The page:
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Technical Paper

Whistling Potential for Duct Components

2013-05-13
2013-01-1889
Components in ducts systems that create flow separation can for certain conditions and frequencies amplify incident sound waves. This vortex-sound phenomena is the origin for whistling, i.e., the production of tonal sound at frequencies close to the resonances of a duct system. One way of predicting whistling potential is to compute the acoustic power balance, i.e., the difference between incident and scattered sound power. This can readily be obtained if the scattering matrix is known for the object. For the low frequency plane wave case this implies knowledge of the two-port data, which can be obtained by numerical and experimental methods. In this paper the procedure to experimentally determine whistling potential will be presented and some examples are given to show how this procedure can be used in some applications for automotive intake and exhaust system components.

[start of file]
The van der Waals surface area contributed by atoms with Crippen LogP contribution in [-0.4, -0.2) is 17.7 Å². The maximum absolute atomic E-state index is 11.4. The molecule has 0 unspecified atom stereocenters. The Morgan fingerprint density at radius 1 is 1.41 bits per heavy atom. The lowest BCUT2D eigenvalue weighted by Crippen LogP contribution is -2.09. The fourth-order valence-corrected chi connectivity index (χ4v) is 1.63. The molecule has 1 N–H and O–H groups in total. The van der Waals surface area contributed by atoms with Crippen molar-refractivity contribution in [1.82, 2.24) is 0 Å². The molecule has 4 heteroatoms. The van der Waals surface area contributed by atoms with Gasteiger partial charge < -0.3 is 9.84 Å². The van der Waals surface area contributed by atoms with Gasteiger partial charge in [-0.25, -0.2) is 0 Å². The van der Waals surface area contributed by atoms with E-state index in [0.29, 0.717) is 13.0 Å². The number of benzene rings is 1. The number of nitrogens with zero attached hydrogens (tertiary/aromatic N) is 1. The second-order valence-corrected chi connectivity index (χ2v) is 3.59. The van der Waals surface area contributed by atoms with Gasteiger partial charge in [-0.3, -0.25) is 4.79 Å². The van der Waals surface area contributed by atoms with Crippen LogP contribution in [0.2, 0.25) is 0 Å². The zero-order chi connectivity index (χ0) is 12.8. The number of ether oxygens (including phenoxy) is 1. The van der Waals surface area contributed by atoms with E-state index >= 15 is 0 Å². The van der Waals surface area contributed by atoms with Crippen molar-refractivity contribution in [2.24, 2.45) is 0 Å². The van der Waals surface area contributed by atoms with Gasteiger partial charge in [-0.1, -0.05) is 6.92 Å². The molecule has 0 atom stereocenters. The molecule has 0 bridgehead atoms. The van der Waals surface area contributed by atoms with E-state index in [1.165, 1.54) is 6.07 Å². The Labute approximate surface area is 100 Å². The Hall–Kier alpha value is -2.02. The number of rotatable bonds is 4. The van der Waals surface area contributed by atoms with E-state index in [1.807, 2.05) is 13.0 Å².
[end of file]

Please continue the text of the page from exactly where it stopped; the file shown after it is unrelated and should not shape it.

Technical Paper

Acoustic Simulation of Medium Speed IC-Engine Exhaust Gas After Treatment Devices with Substrate

2014-06-30
2014-01-2057
The after treatment devices (ATD) used in internal combustion engine (IC-engine) exhaust systems are mainly designed with emphasis on emission control, i.e. chemical efficiency, while paying less attention to the acoustic performance. In automotive applications, the duct diameters are so small that studying the acoustic wave propagation only in the plane wave frequency range is usually sufficient. In the case of medium speed IC-engines, used for example in power plants and ships, the three dimensional acoustic phenomena must also be taken into account. The main elements of the medium speed IC-engine ATD are the selective catalytic reducer (SCR) and oxidation catalyst (OC), which are based on a large amount of coated channels, i.e. the substrates. The number and type of the substrates depends not only on the regional environment legislations but also on the engine type.
Technical Paper

The Anatomy of Knock

2016-04-05
2016-01-0704